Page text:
The Lives of Others
The lines between the haves and the have-nots have rarely been more visible in Bangladesh than they are today. Since the events of 1/11 the sheer scale of corruption that a privileged few enjoyed has been brought to light, the amount of money given and taken in assorted bribes as well as underhanded business practises has been simply staggering. The newspapers are filled with the glitzy details of their big spending lifestyles; probably on the very same page, more often than not, there is an article about price hikes and how they affect the middle class, all of this is packaged into a newspaper that costs Tk 10 a day. For millions of Bangladeshis who work as day labourers even Tk 10 is a chunk of their daily income, if they get work that is. On the days when they get no work at all, they would probably be happy with just Tk 10.
Day labourers lined up and looking for work
To fully understand the plight of the day labourers one must understand who they are, where they come from and what exactly they do. Day labourers are quite simply the unemployed and uneducated workers of this country, who work on an irregular basis, doing anything and almost everything that will pay them an honest wage, from cleaning up streets, to building houses, to carrying bricks. Their existence is defined by the irregularity of their work, they suffer at the mercy of the market and therefore can work on a daily basis, that too only when they are lucky enough to be picked up. In Bangladesh there are millions of day labourers trying to find work everyday, they are paid meagre wages but for them even something is better than nothing.
55 year old Shaju has a story similar to hundreds of thousands of other labourers in Dhaka. He says “I came to Dhaka 12 years ago to find work because there is nothing for me to do in my village. I had nothing there, and looked forward to nothing, so I decided to pack my bags and leave for Dhaka.” It was in Dhaka that he hoped to find steady work but as he continued, that was not the case, “I honestly did not expect to find work immediately, nor did I think I would become rich overnight, I had moderate expectations and honestly thought they would be fulfilled. Little did I know Dhaka was nothing like Bramanbaria, jobs were even more difficult to find here, but if one eventually found one the pay was much higher than in the villages,” he says. Shaju goes on to add “it was the lure of getting a highly paid job that kept me in the city and after struggling for a few years I realised that my dreams would not come true. I then decided not to go back to my village, it had nothing for me, but instead chose to stay on in Dhaka taking any work I could get. After borrowing enough money and not paying it back on time I had nothing left to do but become a day labourer.”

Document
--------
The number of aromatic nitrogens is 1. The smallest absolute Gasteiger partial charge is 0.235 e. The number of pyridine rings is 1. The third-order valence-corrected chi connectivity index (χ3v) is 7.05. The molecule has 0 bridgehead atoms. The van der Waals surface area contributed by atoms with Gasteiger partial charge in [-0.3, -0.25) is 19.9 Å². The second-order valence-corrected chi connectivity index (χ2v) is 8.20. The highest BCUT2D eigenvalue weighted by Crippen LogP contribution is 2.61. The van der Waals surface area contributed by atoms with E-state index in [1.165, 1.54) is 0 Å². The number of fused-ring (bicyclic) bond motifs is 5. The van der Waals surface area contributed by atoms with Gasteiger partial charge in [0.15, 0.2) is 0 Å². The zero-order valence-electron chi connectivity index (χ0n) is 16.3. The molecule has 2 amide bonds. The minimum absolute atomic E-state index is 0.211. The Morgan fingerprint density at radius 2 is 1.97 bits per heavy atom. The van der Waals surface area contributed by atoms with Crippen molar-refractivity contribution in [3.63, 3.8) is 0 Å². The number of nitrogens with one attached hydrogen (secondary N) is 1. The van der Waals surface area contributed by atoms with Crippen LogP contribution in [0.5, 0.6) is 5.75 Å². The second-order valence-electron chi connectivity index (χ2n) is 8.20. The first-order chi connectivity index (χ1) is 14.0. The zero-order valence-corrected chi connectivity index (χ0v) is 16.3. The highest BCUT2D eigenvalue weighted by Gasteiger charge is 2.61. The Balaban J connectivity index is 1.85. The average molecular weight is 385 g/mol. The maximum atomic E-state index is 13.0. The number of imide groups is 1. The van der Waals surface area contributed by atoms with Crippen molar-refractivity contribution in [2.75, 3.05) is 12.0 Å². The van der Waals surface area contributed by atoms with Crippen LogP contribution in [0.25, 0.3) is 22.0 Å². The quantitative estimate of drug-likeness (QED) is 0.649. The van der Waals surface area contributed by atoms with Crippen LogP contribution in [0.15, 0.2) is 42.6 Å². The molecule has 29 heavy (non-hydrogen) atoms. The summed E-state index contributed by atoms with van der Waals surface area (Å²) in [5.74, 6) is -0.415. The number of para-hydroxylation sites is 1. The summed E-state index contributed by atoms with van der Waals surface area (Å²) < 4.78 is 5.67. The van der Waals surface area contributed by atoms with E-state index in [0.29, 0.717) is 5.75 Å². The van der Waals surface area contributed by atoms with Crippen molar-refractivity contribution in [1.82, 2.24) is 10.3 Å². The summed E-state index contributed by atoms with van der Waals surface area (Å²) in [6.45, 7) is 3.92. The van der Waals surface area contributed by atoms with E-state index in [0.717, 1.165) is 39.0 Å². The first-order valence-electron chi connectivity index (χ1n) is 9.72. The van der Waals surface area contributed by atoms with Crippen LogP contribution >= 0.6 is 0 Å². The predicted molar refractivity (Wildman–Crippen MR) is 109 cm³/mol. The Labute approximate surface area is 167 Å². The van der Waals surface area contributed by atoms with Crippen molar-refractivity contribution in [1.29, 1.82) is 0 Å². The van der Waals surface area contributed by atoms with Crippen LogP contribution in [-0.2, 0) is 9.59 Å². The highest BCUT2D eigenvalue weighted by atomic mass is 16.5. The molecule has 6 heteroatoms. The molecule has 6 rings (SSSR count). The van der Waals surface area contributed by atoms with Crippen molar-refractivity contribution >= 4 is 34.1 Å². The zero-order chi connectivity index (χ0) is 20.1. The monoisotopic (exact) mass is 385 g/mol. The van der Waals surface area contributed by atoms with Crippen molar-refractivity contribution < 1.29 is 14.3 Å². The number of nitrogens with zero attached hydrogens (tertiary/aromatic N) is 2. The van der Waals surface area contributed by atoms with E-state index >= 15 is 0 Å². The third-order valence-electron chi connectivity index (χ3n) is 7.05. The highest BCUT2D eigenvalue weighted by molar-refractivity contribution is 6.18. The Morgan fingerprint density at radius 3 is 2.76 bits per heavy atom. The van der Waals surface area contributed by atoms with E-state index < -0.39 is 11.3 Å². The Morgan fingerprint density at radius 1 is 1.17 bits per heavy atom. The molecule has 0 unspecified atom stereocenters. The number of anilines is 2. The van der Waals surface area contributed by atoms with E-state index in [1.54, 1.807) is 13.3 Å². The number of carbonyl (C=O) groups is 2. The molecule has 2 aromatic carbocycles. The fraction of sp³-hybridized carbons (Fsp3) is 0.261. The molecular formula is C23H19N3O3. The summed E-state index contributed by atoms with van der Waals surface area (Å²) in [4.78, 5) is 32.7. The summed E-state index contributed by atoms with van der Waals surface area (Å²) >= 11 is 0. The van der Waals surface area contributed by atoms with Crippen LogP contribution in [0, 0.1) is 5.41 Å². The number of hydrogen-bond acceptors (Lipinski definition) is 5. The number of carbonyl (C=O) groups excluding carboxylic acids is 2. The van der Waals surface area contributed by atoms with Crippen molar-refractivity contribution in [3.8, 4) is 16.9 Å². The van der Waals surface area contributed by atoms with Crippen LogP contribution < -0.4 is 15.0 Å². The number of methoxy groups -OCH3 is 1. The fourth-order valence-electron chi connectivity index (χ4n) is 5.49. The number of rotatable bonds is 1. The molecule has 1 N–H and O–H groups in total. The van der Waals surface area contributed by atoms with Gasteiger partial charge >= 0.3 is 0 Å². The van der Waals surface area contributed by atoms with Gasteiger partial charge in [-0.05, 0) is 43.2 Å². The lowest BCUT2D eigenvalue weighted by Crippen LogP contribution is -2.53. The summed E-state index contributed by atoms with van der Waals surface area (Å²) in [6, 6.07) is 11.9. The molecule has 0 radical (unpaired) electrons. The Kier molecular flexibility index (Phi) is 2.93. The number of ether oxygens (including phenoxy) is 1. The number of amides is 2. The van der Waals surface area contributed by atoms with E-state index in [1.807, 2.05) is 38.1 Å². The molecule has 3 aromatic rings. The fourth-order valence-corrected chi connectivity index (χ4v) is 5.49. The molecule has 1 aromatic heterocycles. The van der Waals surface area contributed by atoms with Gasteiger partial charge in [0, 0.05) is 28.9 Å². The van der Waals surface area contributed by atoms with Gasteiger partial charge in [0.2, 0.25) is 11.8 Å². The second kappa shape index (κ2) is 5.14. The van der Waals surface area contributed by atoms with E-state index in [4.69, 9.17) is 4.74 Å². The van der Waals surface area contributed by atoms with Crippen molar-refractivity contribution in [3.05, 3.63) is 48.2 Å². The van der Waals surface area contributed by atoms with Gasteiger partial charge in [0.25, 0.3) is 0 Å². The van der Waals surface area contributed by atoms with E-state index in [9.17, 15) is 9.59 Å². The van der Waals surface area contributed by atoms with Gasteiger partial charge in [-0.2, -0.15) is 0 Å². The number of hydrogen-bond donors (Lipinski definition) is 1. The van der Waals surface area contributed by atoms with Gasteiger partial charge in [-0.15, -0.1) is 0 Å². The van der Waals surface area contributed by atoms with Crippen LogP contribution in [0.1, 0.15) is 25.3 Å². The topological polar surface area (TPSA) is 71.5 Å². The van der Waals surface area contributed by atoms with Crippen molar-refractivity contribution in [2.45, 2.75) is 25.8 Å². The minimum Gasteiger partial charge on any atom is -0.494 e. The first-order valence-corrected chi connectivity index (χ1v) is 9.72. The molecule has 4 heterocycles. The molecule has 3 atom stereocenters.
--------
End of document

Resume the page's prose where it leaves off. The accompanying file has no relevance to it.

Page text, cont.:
While Dhaka usually is the epicentre for most unemployed and uneducated people to congregate looking for jobs, the trend has been to move to any urban city. The demographic makeup of the nation is therefore constantly changing as more and more people cram themselves into the few urban areas this country has to offer. That itself would not be so bad if they had jobs to look forward to; what they end up doing is sporadic jobs as day labourers amidst a few million others.
Khurshed Mia is 50 years old and moved to the city 20 years ago. Since the very first day he has been a day labourer, he describes the hardships the average labourer has to face by saying “the worst thing about our jobs is the uncertainty. There is no day that we are guaranteed work. We usually wake up in time for our Fajr prayers then get ready and eat if we can before leaving to the nearest place of congregation where day labourers are picked up from”. That is not even the start of the difficulties as he continues “we usually arrive by 6:30 in the morning looking for work and inevitably there are a few hundred other people just like you waiting there for work as well. It is a horrible feeling as you just wait there, not wishing to even sit down in case you miss the time when a contractor comes. If and when someone finally comes there is mad rush to get to him, he usually needs at most 20 people and picks out the people who seem best for the job. The work is usually at a construction site, so he asks who has experience working at a construction site and then selects appropriately”. The whole day and in fact the livelihoods of those who show up is decided in a few minutes. Those who are picked work a full day of hard manual labour from 8am to 5pm and get paid a maximum of Tk 150 for their work. It would be a lie to say that amount of money is barely enough for them, the truth is, it is no where near enough from them to get by on.